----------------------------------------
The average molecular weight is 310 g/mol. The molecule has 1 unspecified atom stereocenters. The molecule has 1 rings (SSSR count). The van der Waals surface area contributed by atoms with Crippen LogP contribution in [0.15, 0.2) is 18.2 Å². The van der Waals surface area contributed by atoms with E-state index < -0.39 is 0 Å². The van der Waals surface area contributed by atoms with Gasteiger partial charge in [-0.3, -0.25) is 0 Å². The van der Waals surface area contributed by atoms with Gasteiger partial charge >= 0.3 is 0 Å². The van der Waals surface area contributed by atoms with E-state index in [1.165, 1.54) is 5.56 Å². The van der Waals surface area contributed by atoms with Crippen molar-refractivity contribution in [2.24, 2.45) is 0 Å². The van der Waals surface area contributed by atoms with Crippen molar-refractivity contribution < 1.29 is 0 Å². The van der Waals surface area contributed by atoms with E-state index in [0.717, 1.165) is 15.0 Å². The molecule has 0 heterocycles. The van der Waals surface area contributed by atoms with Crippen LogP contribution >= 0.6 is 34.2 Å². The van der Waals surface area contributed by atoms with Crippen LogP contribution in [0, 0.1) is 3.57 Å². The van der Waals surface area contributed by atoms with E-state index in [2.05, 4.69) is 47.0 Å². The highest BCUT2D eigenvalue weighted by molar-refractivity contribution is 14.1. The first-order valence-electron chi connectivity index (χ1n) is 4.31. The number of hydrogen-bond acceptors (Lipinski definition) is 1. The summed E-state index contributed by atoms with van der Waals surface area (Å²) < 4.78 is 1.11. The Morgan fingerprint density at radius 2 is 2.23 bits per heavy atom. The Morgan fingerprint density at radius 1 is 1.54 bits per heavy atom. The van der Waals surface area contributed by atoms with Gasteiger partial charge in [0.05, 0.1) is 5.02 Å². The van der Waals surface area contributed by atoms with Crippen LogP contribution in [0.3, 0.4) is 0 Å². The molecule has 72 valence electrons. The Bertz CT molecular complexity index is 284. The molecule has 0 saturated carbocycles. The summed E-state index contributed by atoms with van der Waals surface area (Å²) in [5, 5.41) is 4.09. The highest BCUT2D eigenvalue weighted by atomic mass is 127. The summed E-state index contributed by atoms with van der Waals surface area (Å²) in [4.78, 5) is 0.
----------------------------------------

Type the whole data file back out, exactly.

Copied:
The average molecular weight is 310 g/mol. The molecule has 1 unspecified atom stereocenters. The molecule has 1 rings (SSSR count). The van der Waals surface area contributed by atoms with Crippen LogP contribution in [0.15, 0.2) is 18.2 Å². The van der Waals surface area contributed by atoms with E-state index < -0.39 is 0 Å². The van der Waals surface area contributed by atoms with Gasteiger partial charge in [-0.3, -0.25) is 0 Å². The van der Waals surface area contributed by atoms with Gasteiger partial charge >= 0.3 is 0 Å². The van der Waals surface area contributed by atoms with E-state index in [1.165, 1.54) is 5.56 Å². The van der Waals surface area contributed by atoms with Crippen molar-refractivity contribution in [2.24, 2.45) is 0 Å². The van der Waals surface area contributed by atoms with Crippen molar-refractivity contribution < 1.29 is 0 Å². The van der Waals surface area contributed by atoms with E-state index in [0.717, 1.165) is 15.0 Å². The molecule has 0 heterocycles. The van der Waals surface area contributed by atoms with Crippen LogP contribution >= 0.6 is 34.2 Å². The van der Waals surface area contributed by atoms with Crippen LogP contribution in [0, 0.1) is 3.57 Å². The van der Waals surface area contributed by atoms with E-state index in [2.05, 4.69) is 47.0 Å². The highest BCUT2D eigenvalue weighted by molar-refractivity contribution is 14.1. The first-order valence-electron chi connectivity index (χ1n) is 4.31. The number of hydrogen-bond acceptors (Lipinski definition) is 1. The summed E-state index contributed by atoms with van der Waals surface area (Å²) < 4.78 is 1.11. The Morgan fingerprint density at radius 2 is 2.23 bits per heavy atom. The Morgan fingerprint density at radius 1 is 1.54 bits per heavy atom. The van der Waals surface area contributed by atoms with Gasteiger partial charge in [0.05, 0.1) is 5.02 Å². The van der Waals surface area contributed by atoms with Crippen LogP contribution in [0.3, 0.4) is 0 Å². The molecule has 72 valence electrons. The Bertz CT molecular complexity index is 284. The molecule has 0 saturated carbocycles. The summed E-state index contributed by atoms with van der Waals surface area (Å²) in [5, 5.41) is 4.09. The highest BCUT2D eigenvalue weighted by atomic mass is 127. The summed E-state index contributed by atoms with van der Waals surface area (Å²) in [4.78, 5) is 0.